(MENAFN - The Journal Of Turkish Weekly) Ministers from the main Bosnian Croat party boycotted the session of the Federation government Thursday, raising concerns about the stability of the ruling coalition in the entity.
Ministers from the main Bosnian Croat party, the Croatian Democratic Union, HDZ, skipped the session of the Federation entity government on Thursday in a continuing dispute with coalition partners over the appointment of managers in public firms.
The president of the Federation entity, Marinko Cavara, who is also Vice-President of the HDZ, said that all the coalition partners, including the HDZ, the [mainly Bosniak] Party of Democratic Action, SDA, and the [non-ethnic] Democratic Front, DF, have to reach decisions mutually.
"Ministers from the HDZ could not accept to agree on one thing - and then do something else," Cavara said.
Disagreements over the appointment of managers in public companies, such as the state telecom firm and other large state-owned industries, have troubled relations among coalition partners from the beginning.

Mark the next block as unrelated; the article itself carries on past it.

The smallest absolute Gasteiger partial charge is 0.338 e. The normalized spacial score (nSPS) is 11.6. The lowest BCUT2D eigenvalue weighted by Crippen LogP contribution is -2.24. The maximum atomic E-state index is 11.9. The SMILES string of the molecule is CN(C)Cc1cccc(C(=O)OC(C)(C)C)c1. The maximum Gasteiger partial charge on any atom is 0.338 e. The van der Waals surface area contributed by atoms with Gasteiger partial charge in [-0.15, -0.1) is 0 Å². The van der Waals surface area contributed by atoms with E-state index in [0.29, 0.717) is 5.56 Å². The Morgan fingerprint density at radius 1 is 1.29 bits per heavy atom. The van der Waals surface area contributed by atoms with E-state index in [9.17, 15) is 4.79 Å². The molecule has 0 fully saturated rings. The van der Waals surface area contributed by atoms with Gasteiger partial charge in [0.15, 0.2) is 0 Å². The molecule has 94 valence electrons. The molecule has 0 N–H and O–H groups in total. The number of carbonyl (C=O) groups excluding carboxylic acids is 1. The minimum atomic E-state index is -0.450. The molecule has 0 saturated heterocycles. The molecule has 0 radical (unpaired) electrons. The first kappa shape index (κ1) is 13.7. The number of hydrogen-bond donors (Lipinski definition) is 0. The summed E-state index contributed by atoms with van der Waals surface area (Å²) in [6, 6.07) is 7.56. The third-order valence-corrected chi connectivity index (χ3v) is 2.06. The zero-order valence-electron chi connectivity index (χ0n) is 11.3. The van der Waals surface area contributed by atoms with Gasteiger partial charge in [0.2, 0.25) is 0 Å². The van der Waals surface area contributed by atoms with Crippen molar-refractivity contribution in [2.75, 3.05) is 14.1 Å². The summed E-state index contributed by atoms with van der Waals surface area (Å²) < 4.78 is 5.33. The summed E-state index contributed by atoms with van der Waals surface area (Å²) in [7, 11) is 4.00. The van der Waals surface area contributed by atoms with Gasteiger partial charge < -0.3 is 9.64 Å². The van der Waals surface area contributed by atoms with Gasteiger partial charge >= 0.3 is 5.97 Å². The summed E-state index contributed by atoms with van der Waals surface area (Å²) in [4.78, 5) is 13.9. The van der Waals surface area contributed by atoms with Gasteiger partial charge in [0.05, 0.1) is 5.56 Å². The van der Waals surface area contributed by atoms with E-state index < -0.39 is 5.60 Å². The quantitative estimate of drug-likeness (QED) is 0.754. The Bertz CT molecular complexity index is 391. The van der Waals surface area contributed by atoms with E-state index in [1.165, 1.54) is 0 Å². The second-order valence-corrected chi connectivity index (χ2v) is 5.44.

The DF wants ministers to appoint the managers of companies in their own sectors while the HDZ insists on the entire government voting on all those issues.
"The DF has to understand that, if they are a part of a coalition, they should behave in that way," Cavara said.
However, he added, the three-party coalition was not in danger and problems could be solved by compromise.
The President of the HDZ, Dragan Covic, said in an interview with the Sarajevo daily Dnevni avaz on Thursday that the SDA and HDZ were at one on this issue. "How can we be in coalition if we don't have a common stand over key questions?" Covic said.
The dispute over this issue also reflects deep personal animosities among some officials from these two parties. Conflicting ideologies, agendas as well as personal animosities blocked the formation of a Federation entity government for months.
A government was finally elected at the end of March but, many senior government officials admit it remains quite dysfunctional as the three main parties in government continue waging their little wars.
A further escalation of animosities could topple the Federation government, which would then force a change in the ruling coalitions at state level and at other administrative levels.